Study Abroad: Public Health Initiatives – Japan
Please provide a brief description of your STEP Signature Project.
My STEP Signature Project entailed flying to Japan, a country that I’ve always dreamed of visiting, and learning about public health through the lens of Japan. This trip allowed me to gain a better understanding of not only the public health system of Japan, but it also helped me grow personally and professionally.
What about your understanding of yourself, your assumptions, or your view of the world changed/transformed while completing your STEP Signature Project?
I assumed that the Japanese would be racist. I thought they would treat me differently, act differently around me, laugh at me, not help me when I needed assistance, and everything in between. But none of those things ever happened, well at least not to my knowledge, and actually the opposite was true. Whether I was in the city or a rural area, the Japanese were extremely helpful and kind. The very first day, my friend and I were in a train station staring with big wide eyes at a map of all the trains and their routes. We had absolutely no idea which trains we needed to take in order to reach our destination. A Japanese man saw the lost look in our faces, walks up to us, and graciously points out to us the route we should take. We thank him with the very limited Japanese we know, and move on. At the time, I remember thinking that what he did was nice of him to do, but I was still skeptical of the attitudes on race held by the country. That belief, however, would soon change. Time and time again, Japanese would continue to help me navigate, help me learn about their culture, and help me understand their way of life. There were very few negative experiences throughout the trip. One restaurant definitely over charged me, but that doesn’t mean they did that because I was black. They did that because me and the other students who ate there were all obviously foreign travellers, who could easily be taken advantage of. I must also add that I only knew a couple of words in Japanese, so if the Japanese ever talked about me, I would have never known. For all I know, the Japanese people I interacted with could have said some nasty things about me behind my back, but that kind of thinking is truly unfair. I was wrong to profile the Japanese people, and moving forward I will look back upon this experience to help prevent that kind of thinking.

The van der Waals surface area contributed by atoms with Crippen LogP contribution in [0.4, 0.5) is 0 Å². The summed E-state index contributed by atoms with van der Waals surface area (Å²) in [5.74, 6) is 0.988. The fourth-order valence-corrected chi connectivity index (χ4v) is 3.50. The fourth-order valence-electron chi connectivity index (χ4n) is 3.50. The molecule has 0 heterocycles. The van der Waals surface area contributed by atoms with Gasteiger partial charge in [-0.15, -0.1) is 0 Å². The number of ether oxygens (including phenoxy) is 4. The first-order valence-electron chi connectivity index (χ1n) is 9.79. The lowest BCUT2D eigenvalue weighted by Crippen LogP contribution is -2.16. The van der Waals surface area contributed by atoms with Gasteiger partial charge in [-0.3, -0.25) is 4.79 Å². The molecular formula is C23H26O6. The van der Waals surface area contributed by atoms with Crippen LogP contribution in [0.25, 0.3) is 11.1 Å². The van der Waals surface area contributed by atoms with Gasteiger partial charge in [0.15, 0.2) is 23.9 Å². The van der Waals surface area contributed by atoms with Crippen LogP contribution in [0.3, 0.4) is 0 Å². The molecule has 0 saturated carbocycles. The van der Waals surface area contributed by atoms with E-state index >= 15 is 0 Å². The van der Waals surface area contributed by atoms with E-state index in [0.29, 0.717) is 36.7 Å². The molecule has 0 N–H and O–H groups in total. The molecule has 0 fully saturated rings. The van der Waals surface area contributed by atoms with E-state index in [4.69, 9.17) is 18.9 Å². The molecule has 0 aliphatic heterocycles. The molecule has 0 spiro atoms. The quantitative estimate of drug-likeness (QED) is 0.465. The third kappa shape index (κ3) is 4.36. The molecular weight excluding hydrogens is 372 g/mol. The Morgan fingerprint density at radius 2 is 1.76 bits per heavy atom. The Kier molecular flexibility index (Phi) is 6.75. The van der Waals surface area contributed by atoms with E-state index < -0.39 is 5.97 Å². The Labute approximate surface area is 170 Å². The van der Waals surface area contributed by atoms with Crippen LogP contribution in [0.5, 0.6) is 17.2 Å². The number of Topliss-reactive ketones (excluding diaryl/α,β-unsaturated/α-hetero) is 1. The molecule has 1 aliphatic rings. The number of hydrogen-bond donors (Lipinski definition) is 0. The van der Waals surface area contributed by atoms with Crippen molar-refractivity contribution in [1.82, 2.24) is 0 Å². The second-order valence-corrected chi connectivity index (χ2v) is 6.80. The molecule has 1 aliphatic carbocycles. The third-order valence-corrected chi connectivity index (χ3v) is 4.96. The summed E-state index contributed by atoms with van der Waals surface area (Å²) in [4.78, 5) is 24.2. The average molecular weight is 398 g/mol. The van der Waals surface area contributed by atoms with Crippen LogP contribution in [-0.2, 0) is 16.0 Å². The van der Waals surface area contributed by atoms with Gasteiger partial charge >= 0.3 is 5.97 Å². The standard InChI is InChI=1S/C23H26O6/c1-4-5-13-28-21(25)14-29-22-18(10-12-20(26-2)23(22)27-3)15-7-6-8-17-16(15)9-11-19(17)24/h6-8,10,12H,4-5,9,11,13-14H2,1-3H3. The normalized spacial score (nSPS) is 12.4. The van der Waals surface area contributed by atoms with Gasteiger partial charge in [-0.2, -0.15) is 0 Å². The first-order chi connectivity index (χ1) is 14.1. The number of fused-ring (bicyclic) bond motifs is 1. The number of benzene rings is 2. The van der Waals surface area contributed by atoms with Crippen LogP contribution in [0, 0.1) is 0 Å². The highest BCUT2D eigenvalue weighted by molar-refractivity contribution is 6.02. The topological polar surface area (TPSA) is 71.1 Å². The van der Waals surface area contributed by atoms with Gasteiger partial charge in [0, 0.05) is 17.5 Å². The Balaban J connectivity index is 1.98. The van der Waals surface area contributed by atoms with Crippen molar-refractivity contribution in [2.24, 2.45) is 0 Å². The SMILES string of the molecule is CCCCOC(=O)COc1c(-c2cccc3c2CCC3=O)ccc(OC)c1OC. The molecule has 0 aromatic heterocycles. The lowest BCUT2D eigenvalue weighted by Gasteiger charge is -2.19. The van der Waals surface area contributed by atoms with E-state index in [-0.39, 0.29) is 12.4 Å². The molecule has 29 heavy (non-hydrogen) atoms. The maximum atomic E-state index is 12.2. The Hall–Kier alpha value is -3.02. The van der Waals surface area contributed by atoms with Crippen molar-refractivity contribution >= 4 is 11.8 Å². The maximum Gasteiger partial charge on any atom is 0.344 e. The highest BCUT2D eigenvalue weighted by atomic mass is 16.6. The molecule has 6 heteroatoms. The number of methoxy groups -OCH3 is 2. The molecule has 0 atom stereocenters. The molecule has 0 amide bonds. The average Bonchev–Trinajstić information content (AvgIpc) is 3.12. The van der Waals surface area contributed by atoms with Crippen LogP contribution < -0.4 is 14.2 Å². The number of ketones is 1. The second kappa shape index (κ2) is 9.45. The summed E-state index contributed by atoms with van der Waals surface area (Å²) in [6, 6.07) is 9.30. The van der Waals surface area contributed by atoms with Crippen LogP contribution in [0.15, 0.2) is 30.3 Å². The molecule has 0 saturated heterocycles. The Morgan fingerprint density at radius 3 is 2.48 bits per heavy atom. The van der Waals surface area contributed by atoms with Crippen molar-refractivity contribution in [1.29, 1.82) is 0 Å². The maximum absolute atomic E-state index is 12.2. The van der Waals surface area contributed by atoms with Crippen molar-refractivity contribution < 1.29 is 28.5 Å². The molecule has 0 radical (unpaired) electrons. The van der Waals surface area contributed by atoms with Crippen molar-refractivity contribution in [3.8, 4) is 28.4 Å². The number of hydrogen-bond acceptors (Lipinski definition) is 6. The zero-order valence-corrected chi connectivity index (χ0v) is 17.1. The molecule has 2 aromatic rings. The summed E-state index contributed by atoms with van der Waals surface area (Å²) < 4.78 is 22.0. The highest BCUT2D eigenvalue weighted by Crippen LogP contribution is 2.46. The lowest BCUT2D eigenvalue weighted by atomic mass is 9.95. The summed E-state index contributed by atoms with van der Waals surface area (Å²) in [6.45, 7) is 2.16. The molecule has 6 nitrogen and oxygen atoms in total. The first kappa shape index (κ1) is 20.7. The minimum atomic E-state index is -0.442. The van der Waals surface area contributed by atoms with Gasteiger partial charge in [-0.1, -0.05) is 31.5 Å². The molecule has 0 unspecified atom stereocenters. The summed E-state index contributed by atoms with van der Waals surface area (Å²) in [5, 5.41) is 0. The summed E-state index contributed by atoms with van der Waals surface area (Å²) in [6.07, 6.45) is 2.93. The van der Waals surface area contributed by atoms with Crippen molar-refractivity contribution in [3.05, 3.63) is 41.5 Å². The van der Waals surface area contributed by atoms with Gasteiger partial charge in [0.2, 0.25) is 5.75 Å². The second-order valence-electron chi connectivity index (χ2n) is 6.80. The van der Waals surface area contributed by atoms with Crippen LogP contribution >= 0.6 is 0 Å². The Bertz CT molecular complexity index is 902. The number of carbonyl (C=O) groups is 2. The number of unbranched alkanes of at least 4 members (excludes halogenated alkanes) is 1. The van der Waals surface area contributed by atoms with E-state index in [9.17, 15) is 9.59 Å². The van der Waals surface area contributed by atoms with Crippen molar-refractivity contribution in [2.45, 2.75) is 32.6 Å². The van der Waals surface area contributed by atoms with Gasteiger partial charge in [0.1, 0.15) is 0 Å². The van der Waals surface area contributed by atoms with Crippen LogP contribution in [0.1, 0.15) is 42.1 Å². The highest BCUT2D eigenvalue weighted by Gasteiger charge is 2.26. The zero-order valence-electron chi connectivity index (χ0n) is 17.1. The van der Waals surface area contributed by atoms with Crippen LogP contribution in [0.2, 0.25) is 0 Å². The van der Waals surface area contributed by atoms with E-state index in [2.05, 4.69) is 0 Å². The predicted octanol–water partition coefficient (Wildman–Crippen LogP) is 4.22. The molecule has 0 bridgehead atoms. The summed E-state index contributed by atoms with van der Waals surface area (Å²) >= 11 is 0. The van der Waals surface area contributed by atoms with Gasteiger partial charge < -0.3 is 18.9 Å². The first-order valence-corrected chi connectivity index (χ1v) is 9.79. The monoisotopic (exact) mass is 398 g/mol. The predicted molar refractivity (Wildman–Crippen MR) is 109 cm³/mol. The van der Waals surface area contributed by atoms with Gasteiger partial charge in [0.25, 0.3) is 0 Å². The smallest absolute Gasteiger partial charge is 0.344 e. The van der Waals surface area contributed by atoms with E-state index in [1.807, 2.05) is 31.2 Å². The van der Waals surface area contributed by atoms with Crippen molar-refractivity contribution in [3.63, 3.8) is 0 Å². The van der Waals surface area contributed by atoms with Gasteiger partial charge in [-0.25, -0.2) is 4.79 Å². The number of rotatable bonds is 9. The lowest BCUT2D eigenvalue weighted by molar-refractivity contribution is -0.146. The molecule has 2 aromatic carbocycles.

My view of World War II definitely changed after visiting Japan. Looking back to when I learned about World War II, Japan, and the atomic bomb, some things, I feel, that were emphasized were that:
- The Americans had two decisions: engage in a land invasion of Japan or detonate atomic bombs. The latter was favored.
- The United States needed to send a message to world
- It marked the beginning of the Cold War
- A lot of people died